- Emergencies: The Helpline is designed to provide helpful advice, but not to deal with emergencies. If there are animals in immediate distress or it’s a weekend and you feel it needs attention right away, please contact your local humane society or the OSPCA.
- Dangerous situations: Helpline representatives should not be involved in any situation that has potential risks to personal safety. Please contact your local police or the OPP if you feel a case may have potential safety risks.
What’s the difference between the Helpline and the Humane Society?
Here’s a good way to explain the difference between the Farm & Food Care Helpline and the OSPCA service: the Farm Food Care Helpline deals with thin animals, not starving animals.
The idea is to try and reach those cases and animals before the situation worsens. The Helpline is a volunteer service; humane societies have legal authority. Sometimes Helpline representatives find the case needs to be turned over to the humane society, and in reverse, sometimes humane society representatives call the Helpline.
Why is the Helpline service needed?
The Helpline was started by the Ontario Farm Animal Council (OFAC) in 1992 as a way to help improve farm animal care. The Helpline service came about because people within the farm community felt such a service was needed to allow farmers to get involved.
The Helpline is one more way for the farming community to work together to help fellow farmers and farm animals. It’s also yet another good example for the public that demonstrates that if there’s a problem with animal care, farmers want to be part of the solution. It’s good for agriculture, it’s good for the farmer, and most importantly, it’s good for the animals.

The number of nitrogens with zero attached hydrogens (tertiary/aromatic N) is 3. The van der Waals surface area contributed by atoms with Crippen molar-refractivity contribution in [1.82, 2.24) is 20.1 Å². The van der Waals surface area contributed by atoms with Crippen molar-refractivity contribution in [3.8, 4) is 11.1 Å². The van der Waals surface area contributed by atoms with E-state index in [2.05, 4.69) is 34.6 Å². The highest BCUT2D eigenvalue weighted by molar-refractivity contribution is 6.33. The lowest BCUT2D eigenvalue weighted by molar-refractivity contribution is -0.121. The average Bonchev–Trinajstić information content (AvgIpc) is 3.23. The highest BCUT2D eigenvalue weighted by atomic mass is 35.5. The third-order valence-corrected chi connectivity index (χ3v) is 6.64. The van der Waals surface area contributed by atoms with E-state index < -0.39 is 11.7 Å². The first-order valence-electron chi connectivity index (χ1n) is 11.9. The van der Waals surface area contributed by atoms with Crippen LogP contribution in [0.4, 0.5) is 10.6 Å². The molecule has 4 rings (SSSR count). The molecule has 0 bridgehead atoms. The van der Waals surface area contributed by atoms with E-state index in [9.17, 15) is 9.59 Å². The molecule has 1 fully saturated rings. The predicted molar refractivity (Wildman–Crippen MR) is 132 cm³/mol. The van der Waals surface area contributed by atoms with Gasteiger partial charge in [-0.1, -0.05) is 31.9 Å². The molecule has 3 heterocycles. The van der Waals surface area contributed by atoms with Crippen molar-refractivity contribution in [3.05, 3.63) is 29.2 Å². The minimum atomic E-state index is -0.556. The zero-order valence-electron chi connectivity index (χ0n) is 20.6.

Download a copy of the Helpline brochure or cheque stuffer size by clicking on the following images:
Calls to the Hotline are confidential.
OSPCA Inspectors and agents are empowered by the Ontario Society for the Prevention of Cruelty to Animals Act and charged with the responsibility of relieving an animal’s distress. Every animal welfare situation is evaluated on its own merit.
After assessing a situation, the OSPCA inspector or agent can request, if necessary, that a producer provide for the proper care (sufficient feed, bedding and veterinary care) of his or her animals.
When assistance is needed, the OSPCA will attempt to find
elp for the producer to deal with the situation. This may include bringing in additional resources such as a large animal veterinarian, commodity group staff and/or Ontario Ministry of Agriculture and Food (OMAF) staff to help sort out the problem.
If required the OSPCA can also:
- issue orders requiring producers to provide adequate animal care
- seize and remove animals from the farm in order to provide the animals with the necessary care
- lay charges under the Criminal Code of Canada or other animal welfare legislation
The Hotline is available 24 hours a day, 7 days a week.
The Canadian Veterinary Medical Association has put together a great fact sheet on animal abuse and what your options are as a veterinarian, if you suspect animal abuse. Find the fact sheet here and a link to the CVMA website here.